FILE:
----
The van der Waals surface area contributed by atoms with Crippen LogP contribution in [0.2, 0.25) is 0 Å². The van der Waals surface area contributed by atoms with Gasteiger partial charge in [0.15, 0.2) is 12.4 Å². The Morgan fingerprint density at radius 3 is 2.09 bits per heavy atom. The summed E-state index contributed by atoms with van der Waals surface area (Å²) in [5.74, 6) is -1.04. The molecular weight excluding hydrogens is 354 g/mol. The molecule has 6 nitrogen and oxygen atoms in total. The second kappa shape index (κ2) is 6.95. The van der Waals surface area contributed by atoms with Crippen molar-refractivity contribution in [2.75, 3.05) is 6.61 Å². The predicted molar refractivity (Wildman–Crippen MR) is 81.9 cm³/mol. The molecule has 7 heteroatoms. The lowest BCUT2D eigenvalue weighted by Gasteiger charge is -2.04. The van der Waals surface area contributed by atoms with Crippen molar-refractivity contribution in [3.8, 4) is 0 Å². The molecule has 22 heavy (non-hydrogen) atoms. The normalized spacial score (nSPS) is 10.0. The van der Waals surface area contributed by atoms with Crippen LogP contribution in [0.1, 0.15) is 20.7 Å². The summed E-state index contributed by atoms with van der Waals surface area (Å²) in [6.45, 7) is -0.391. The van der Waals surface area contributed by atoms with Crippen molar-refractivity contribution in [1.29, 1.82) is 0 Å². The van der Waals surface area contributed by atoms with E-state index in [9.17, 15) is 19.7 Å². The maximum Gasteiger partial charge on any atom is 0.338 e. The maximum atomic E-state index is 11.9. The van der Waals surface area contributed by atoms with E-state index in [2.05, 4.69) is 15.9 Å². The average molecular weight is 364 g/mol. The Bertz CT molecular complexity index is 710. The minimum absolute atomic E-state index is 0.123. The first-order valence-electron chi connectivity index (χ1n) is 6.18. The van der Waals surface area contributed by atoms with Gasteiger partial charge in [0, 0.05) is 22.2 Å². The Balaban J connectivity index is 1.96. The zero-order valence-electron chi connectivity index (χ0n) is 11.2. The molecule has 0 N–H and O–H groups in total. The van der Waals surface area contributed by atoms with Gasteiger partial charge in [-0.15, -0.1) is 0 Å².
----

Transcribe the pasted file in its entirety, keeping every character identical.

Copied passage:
The van der Waals surface area contributed by atoms with Crippen LogP contribution in [0.2, 0.25) is 0 Å². The van der Waals surface area contributed by atoms with Gasteiger partial charge in [0.15, 0.2) is 12.4 Å². The Morgan fingerprint density at radius 3 is 2.09 bits per heavy atom. The summed E-state index contributed by atoms with van der Waals surface area (Å²) in [5.74, 6) is -1.04. The molecular weight excluding hydrogens is 354 g/mol. The molecule has 6 nitrogen and oxygen atoms in total. The second kappa shape index (κ2) is 6.95. The van der Waals surface area contributed by atoms with Crippen molar-refractivity contribution in [2.75, 3.05) is 6.61 Å². The predicted molar refractivity (Wildman–Crippen MR) is 81.9 cm³/mol. The molecule has 7 heteroatoms. The lowest BCUT2D eigenvalue weighted by Gasteiger charge is -2.04. The van der Waals surface area contributed by atoms with Crippen molar-refractivity contribution in [3.8, 4) is 0 Å². The molecule has 22 heavy (non-hydrogen) atoms. The normalized spacial score (nSPS) is 10.0. The van der Waals surface area contributed by atoms with Crippen LogP contribution in [0.1, 0.15) is 20.7 Å². The summed E-state index contributed by atoms with van der Waals surface area (Å²) in [6.45, 7) is -0.391. The van der Waals surface area contributed by atoms with Crippen molar-refractivity contribution in [1.29, 1.82) is 0 Å². The van der Waals surface area contributed by atoms with E-state index in [9.17, 15) is 19.7 Å². The maximum Gasteiger partial charge on any atom is 0.338 e. The maximum atomic E-state index is 11.9. The van der Waals surface area contributed by atoms with E-state index in [2.05, 4.69) is 15.9 Å². The average molecular weight is 364 g/mol. The Bertz CT molecular complexity index is 710. The minimum absolute atomic E-state index is 0.123. The first-order valence-electron chi connectivity index (χ1n) is 6.18. The van der Waals surface area contributed by atoms with Gasteiger partial charge in [0, 0.05) is 22.2 Å². The Balaban J connectivity index is 1.96. The zero-order valence-electron chi connectivity index (χ0n) is 11.2. The molecule has 0 N–H and O–H groups in total. The van der Waals surface area contributed by atoms with Gasteiger partial charge in [-0.15, -0.1) is 0 Å².